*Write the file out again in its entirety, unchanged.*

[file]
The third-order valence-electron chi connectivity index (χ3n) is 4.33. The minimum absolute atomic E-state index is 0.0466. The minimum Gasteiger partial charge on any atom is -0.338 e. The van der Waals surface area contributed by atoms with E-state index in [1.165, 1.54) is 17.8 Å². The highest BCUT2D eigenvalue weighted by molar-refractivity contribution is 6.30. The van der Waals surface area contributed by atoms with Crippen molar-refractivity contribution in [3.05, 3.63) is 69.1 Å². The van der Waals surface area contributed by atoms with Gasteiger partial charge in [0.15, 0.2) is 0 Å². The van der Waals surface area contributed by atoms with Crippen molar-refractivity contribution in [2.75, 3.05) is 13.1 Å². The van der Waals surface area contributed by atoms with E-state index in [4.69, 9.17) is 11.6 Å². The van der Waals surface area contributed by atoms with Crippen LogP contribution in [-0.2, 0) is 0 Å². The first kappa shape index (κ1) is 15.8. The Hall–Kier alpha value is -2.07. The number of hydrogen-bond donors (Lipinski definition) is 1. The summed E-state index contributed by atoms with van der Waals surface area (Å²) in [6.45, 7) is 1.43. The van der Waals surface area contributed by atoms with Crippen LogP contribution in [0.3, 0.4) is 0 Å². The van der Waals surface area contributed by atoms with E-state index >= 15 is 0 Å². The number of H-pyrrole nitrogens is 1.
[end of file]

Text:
The third-order valence-electron chi connectivity index (χ3n) is 4.33. The minimum absolute atomic E-state index is 0.0466. The minimum Gasteiger partial charge on any atom is -0.338 e. The van der Waals surface area contributed by atoms with E-state index in [1.165, 1.54) is 17.8 Å². The highest BCUT2D eigenvalue weighted by molar-refractivity contribution is 6.30. The van der Waals surface area contributed by atoms with Crippen molar-refractivity contribution in [3.05, 3.63) is 69.1 Å². The van der Waals surface area contributed by atoms with Gasteiger partial charge in [0.15, 0.2) is 0 Å². The van der Waals surface area contributed by atoms with Crippen molar-refractivity contribution in [2.75, 3.05) is 13.1 Å². The van der Waals surface area contributed by atoms with E-state index in [4.69, 9.17) is 11.6 Å². The van der Waals surface area contributed by atoms with Crippen LogP contribution in [-0.2, 0) is 0 Å². The first kappa shape index (κ1) is 15.8. The Hall–Kier alpha value is -2.07. The number of hydrogen-bond donors (Lipinski definition) is 1. The summed E-state index contributed by atoms with van der Waals surface area (Å²) in [6.45, 7) is 1.43. The van der Waals surface area contributed by atoms with Crippen LogP contribution in [0.3, 0.4) is 0 Å². The van der Waals surface area contributed by atoms with E-state index >= 15 is 0 Å². The number of H-pyrrole nitrogens is 1.